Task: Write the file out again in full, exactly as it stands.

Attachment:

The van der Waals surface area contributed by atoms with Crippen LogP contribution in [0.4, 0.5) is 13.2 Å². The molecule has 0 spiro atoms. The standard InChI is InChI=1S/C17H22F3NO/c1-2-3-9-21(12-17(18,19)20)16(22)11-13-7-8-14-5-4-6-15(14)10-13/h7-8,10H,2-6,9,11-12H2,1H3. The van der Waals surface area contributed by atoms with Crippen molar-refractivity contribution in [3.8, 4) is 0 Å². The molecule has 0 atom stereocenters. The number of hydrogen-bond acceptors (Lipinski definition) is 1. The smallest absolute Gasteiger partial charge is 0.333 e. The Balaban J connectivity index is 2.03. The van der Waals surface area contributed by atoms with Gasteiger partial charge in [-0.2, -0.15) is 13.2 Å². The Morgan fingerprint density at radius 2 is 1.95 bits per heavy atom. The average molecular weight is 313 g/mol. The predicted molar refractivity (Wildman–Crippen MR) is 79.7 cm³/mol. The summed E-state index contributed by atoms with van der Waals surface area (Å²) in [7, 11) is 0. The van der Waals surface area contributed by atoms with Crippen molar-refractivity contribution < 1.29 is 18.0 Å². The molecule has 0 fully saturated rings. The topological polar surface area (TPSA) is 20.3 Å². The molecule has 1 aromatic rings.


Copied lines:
The van der Waals surface area contributed by atoms with Crippen LogP contribution in [0.4, 0.5) is 13.2 Å². The molecule has 0 spiro atoms. The standard InChI is InChI=1S/C17H22F3NO/c1-2-3-9-21(12-17(18,19)20)16(22)11-13-7-8-14-5-4-6-15(14)10-13/h7-8,10H,2-6,9,11-12H2,1H3. The van der Waals surface area contributed by atoms with Crippen molar-refractivity contribution in [3.8, 4) is 0 Å². The molecule has 0 atom stereocenters. The number of hydrogen-bond acceptors (Lipinski definition) is 1. The smallest absolute Gasteiger partial charge is 0.333 e. The Balaban J connectivity index is 2.03. The van der Waals surface area contributed by atoms with Gasteiger partial charge in [-0.2, -0.15) is 13.2 Å². The Morgan fingerprint density at radius 2 is 1.95 bits per heavy atom. The average molecular weight is 313 g/mol. The predicted molar refractivity (Wildman–Crippen MR) is 79.7 cm³/mol. The summed E-state index contributed by atoms with van der Waals surface area (Å²) in [7, 11) is 0. The van der Waals surface area contributed by atoms with Crippen molar-refractivity contribution < 1.29 is 18.0 Å². The molecule has 0 fully saturated rings. The topological polar surface area (TPSA) is 20.3 Å². The molecule has 1 aromatic rings.